For many farm animal owners, to own a goat is to love a goat. But when you notice your goat kneeling often, especially in silly ways, your mind begins to wander and begs the question: why do goats kneel in the first place?
Goats will kneel to eat their food, rest, out of habit, or because of infection. Goats have callouses on their knees, which can be more comfortable to be on than walking or standing. Some goats that walk on their knees, which is known as carpal walking, have Laminitis.
To understand the behavior of goats, signs of illness to look out for, goat diseases to keep in mind, and how to correct this behavior if it becomes excessive, continue reading below!
Why Do Goats Kneel?
Kneeling goats makes for a funny picture or video to share online, but did you know that there are many reasons why a goat will kneel? Some make the case that a goat on its knees is a goat that is not feeling well. Others beg to differ and say that not all kneeling goats have health issues. Regardless, we will review all perspectives in this article.
All goats, even wild ones, have a section of calloused skin on their knees to act as knee pads — kind of like kneepads that people use while skating! Oftentimes, if a goat is tired, lazy, or just in the habit of doing so, it will rest on its knees while eating. Other times, goats kneel while eating for more technical reasons. If your goat is eating food that is low-grown or is in a pile on the ground, it is simply easier for your furry friend to reach its meal on its knees than while it is standing.
How Do I Know When My Goat is Kneeling Because it is Sick?
Sometimes when your goat kneels, it may be a sign that they are in pain or they have an infection. Some goats will walk on their knees often, maybe for a period of a few days at a time, before stopping. However, the vet Dr. Joseph Mugachia found something interesting when goats walked on their knees, which is known as carpal walking.
Dr. Mugachia observed sheep and goats in Kenya, Africa for eight days. He noticed some goats would sit on their front knees for long periods of time while eating, and some would sit on their carpal joints. Their eating and drinking behaviors were normal, and some goats would stop kneeling after two to three days. Dr. Mugachia noticed that after some time, two goats kneeled consistently.
After treating the animals, Dr. Mugachia encourages farm animal owners to make sure their goats are dewormed. He also advises owners to notice where their goats are kneeling. Goats that kneel on the carpal joint, or the joint just above the hoof, is a definite sign that your goat has an infection or foot rot. Some cases of foot rot will recover on their own, hence why some of the observed goats stopped kneeling after a few days. Other times, it will require professional care to cure.
Keep an eye out for any strange behaviors or symptoms if your goat starts kneeling. If you are surprised by your goat kneeling, it is wise to call your local veterinarian.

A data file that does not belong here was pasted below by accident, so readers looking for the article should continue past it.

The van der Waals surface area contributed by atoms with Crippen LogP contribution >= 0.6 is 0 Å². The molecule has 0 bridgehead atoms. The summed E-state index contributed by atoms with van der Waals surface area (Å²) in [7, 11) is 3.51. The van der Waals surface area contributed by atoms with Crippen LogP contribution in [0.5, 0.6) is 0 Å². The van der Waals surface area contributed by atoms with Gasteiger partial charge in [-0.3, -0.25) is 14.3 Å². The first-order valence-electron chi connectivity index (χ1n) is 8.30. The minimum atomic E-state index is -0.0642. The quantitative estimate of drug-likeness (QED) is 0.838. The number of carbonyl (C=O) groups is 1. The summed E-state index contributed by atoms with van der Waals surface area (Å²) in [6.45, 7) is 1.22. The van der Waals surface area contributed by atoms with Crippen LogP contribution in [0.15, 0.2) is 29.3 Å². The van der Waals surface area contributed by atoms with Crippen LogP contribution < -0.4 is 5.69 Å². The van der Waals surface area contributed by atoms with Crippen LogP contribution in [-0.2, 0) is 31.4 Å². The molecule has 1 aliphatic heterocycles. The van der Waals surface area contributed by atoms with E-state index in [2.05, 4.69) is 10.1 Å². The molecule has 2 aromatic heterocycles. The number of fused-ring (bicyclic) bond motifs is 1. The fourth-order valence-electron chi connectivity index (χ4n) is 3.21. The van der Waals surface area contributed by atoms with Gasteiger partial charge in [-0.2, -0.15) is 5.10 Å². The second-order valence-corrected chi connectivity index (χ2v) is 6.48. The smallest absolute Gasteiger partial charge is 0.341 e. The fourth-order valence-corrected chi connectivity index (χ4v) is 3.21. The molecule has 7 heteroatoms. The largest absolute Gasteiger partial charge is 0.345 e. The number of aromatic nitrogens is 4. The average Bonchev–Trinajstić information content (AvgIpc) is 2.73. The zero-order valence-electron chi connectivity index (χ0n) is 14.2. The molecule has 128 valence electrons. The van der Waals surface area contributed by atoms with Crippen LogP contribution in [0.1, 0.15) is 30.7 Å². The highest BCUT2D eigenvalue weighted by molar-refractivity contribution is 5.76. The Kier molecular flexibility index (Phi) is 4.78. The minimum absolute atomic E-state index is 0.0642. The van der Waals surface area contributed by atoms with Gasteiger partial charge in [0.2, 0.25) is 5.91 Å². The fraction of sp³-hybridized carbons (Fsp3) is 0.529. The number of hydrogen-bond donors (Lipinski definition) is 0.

How Do I Know When My Goat is Kneeling Excessively?
If your goat is not kneeling because it is easier to eat this way or out of habit, goats will kneel because they have a disease known as Laminitis. Laminitis is inflammation of the hoof, so goats will naturally kneel to avoid pressure on their hoofs. The most common causes of Laminitis are overfeeding and poor diet, but there are other factors as well.
Watch the following video to learn more about Laminitis.
Things that cause Laminitis include:
- System inflammation
- This occurs because of a poor diet, such as sudden high sugar intake. If the goat’s body cannot release the toxins from this diet properly, it may lead to Laminitis.
- It can also happen as a symptom of another animal disease that causes inflammation in the goat’s system,
- This mostly applies to new cases or infections that have not been building up for years at a time.
- Overfeeding or carbohydrate overload
- For cases that have been going on for a long time, or the infection is building up over a period of years, it is usually because you are feeding your goat too much food.
- Direct foot trauma
- If there is a direct injury to the foot or hoof, it may cause Laminitis.
- Some goats are more likely to have Laminitis even with a proper diet and no foot trauma.
How Do I Keep My Goat Healthy?
There are simple things you can add to your goat’s daily routine that can improve its health so it doesn’t develop Laminitis.
First, keeping your goat’s living quarters clean reduces the risk of infection, including parasites. If your goat is in a herd, keep their living spaces not only clean but separate from other livestock, especially livestock from other farms. This reduces the risk of your animals catching diseases. Make sure your goats are dewormed and have all their necessary shots.
Next, just as what you put in your body affects everything, the same goes for your goats. It is easier said than done to put your goat on a good diet because each goat may have its own unique conditions. Do your research as to what your goat may need depending on its age, gender, and health. Keep the following information in mind when doing so.
- Have clean and quality hay. This should be the foundation of your goat’s diet.
- Have plenty of clean water available.
- A milking doe requires calcium-rich alfalfa and supplemental grains.
- A goat that is prone to weight gain may only require grass hay.
- Male goats do not need grain after their first winter.
- Overfeeding causes many health issues.
Overall, kneeling is a normal goat behavior, but if it becomes excessive or your goat seems ill, it is kneeling because it is sick and needs to be taken to the vet.